Those who are new to the fitness world might not be familiar with the term delayed onset muscle soreness aka DOMS. But chances are very high that you will experience DOMS firsthand at some point in your health and wellness journey. For the novice athletes, this type of pain and soreness can be intimidating, but for the elite athletes, it is a badge of honor. So, what is delayed onset muscle soreness (DOMS)? How does it differ from the common muscle soreness that we experience after an intense workout, and what are the causes and cures of DOMS?
What is Delayed Onset Muscle Soreness (DOMS)?
As the name suggests, DOMS refers to the intense stiffness and pain in the muscles that is felt well after a strenuous and unaccustomed physical activity. DOMS usually shows up 24-48 hours after doing high-intensity physical activity that your body is not accustomed to. Examples of physical activities that are known to cause delayed onset muscle soreness include:
- strength training exercises
- step aerobics
- walking down the hills
All of these physical activities cause the muscles to lengthen while the force is applied. This is referred to as eccentric muscle action and is the primary cause of DOMS. The eccentric muscle action causes micro-trauma to the tiny fibers within the muscles which leads to soreness, inflammation, swelling, and pain. In plain and simple words we can say DOMS is a temporary condition caused by microscopic damage to your muscle fibers as a result of performing a physical activity that is a bit too intense, too long, too challenging and or completely new.
DOMS V/S Common Muscle Soreness
Discomfort (pain, soreness, and swelling of the muscles) and strenuous physical activity go hand in hand. Anyone who wants to gain stamina, increase muscular power, or enhance endurance must come out of their comfort zone. Sometimes the discomfort is temporary in nature and begins during or immediately after your workout. This is known as common muscle soreness or muscle fatigue. Sometimes, you do not experience any sort of pain or soreness until a day or two after a strength training session. This is referred to as delayed onset muscle soreness or DOMS. With DOMS you feel sorer the second day or third day after performing an intense physical activity. The strange thing about DOMS is that it doesn’t manifest until 24-48 hours following an intensive and/or unusual eccentric muscle action. This is because it takes a while for some physiological and metabolic processes (that start to repair those microscopic muscle tears) to manifest as muscle soreness and pain.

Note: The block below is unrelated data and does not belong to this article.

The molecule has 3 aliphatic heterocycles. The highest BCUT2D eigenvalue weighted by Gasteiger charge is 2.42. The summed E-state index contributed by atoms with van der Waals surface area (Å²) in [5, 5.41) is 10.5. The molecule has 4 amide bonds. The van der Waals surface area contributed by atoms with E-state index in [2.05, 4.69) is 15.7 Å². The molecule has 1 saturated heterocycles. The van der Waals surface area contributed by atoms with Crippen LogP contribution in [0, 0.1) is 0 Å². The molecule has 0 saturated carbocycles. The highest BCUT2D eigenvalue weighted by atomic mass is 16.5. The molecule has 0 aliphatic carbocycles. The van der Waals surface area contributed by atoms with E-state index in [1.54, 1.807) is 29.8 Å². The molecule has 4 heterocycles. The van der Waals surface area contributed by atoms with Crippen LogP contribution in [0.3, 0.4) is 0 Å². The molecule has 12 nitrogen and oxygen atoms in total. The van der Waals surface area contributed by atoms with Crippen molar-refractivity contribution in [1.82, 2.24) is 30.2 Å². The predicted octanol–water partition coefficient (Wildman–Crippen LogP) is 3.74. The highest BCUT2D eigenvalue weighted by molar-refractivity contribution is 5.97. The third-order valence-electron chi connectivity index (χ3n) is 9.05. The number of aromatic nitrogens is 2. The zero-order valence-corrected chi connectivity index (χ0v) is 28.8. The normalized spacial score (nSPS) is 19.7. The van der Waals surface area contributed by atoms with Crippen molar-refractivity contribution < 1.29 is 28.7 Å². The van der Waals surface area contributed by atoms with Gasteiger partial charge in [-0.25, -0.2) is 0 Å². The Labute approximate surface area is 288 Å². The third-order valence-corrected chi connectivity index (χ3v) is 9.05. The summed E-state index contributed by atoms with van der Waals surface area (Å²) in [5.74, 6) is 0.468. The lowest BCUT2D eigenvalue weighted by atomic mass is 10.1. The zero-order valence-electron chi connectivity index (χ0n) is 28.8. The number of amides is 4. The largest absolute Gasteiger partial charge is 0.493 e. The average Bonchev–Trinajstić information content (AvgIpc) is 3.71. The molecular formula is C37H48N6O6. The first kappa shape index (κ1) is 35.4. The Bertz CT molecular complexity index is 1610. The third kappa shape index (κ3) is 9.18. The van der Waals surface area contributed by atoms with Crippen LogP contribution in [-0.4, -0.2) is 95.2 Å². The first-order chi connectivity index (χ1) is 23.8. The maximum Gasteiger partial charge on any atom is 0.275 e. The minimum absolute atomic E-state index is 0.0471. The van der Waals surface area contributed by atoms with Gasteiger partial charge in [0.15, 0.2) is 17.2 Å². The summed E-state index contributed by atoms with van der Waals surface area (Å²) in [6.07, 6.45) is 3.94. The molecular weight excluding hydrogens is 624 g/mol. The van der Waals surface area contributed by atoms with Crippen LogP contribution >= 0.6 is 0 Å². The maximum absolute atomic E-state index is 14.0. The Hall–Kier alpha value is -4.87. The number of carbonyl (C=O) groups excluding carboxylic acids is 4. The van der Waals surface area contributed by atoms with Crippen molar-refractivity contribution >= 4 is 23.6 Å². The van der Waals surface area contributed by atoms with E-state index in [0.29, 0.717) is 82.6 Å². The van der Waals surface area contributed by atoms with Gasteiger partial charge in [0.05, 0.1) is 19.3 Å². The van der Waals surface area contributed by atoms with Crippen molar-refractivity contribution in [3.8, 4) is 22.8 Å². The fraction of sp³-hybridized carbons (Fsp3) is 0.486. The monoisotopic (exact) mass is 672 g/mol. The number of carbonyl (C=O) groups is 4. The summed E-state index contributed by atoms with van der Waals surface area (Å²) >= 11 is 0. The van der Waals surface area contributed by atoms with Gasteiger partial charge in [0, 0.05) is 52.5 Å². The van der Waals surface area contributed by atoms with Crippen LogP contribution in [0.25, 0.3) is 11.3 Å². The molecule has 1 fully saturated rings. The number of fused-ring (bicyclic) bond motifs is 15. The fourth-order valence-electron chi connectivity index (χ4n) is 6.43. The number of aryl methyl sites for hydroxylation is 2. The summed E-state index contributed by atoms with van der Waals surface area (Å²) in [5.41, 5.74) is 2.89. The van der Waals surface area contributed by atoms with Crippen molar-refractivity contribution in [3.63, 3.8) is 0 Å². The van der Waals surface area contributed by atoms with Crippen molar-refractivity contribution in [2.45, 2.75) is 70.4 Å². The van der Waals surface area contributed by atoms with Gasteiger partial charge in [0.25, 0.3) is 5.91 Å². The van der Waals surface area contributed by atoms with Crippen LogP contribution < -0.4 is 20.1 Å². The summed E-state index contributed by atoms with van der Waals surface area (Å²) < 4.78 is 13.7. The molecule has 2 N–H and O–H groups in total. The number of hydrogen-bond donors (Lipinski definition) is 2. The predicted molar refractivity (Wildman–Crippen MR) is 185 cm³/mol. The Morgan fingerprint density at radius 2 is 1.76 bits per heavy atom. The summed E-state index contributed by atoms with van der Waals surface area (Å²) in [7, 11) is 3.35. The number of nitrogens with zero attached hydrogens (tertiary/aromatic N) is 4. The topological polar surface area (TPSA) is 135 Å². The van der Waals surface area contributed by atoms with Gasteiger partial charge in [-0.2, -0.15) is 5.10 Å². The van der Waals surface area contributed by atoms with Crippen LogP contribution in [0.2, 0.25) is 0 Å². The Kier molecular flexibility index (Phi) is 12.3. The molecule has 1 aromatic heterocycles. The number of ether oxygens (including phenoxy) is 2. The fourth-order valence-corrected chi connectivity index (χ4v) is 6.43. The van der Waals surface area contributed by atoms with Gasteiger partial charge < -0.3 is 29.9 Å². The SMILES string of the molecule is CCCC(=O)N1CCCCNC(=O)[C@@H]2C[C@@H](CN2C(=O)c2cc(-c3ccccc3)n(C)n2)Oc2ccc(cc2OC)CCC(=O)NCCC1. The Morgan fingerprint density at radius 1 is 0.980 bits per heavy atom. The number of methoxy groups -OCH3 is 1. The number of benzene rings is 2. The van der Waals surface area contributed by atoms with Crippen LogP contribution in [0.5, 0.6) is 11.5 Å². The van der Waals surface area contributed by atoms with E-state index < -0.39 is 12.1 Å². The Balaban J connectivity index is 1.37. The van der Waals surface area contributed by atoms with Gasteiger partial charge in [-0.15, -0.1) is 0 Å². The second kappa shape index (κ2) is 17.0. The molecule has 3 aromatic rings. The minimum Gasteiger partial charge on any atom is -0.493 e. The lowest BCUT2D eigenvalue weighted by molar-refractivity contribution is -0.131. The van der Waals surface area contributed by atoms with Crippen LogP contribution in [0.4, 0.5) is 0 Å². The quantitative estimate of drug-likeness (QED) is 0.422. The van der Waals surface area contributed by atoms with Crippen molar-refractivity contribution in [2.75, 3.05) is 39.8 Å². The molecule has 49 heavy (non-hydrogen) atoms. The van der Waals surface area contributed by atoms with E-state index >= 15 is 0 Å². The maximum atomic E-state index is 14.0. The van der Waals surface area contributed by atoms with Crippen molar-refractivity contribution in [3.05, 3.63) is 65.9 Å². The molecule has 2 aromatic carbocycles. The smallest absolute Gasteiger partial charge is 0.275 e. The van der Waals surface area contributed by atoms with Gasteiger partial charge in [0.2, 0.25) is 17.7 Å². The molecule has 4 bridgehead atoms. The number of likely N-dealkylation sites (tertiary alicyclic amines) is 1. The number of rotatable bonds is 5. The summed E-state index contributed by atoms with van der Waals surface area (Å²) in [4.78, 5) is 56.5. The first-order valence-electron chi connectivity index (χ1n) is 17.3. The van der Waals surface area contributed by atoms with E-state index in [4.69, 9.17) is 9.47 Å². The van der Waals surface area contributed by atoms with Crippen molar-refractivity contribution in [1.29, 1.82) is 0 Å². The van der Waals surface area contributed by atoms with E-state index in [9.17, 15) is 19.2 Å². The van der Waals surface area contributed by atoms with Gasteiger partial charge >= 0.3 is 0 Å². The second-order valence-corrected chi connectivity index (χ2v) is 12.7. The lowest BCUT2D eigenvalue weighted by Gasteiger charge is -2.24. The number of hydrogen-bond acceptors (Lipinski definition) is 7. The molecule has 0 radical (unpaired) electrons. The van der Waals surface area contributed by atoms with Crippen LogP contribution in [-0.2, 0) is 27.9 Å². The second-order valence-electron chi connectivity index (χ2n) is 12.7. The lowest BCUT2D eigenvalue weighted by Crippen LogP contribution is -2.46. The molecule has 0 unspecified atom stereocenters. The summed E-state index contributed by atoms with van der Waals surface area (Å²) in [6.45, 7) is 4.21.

Symptoms of DOMS | What Is Delayed Onset Muscle Soreness
There are numerous characteristics of DOMS beyond local muscle soreness and pain. Some of the most common symptoms associated with DOMS are:
- the pain, inflammation, and soreness is worst 24-48 hours after a hard workout
- temporary reduction in the strength of the affected area
- swelling of the affected area
- tenderness to touch
- stiffness of joints
- elevated Creatine Kinase (CK) enzyme in the blood
In short, it is not hard to differentiate DOMS symptoms from common muscle fatigue symptoms as they are pretty easy to notice during normal day-to-day functions.
How to Treat DOMS
Before we discuss the treatment options for DOMS, it is important to note that DOMS can happen to anyone, even expert trainers can get it; DOMS is not a bad thing. But, it does not mean that you should experience the awful pain for days and months.
The best treatment for DOMS is to avoid it in the first place. Although there are no scientifically proven ways to prevent DOMS, here are a few simple tips to avoid muscle soreness:
- warm up prior to physical activity
- be gradual – progress slowly while performing any new workout
- perform mild stretching exercises before and after the workout
- stay active after the workout
- keep yourself hydrated
If you still experience DOMS you can treat it with:
- RICE – rest, ice, compression, elevation
- Medications – such as NSAIDs like ibuprofen
- Acupuncture & Dry Needling
- Soft Tissue Massage
- Joint Mobilisation Techniques
- Stretching exercises
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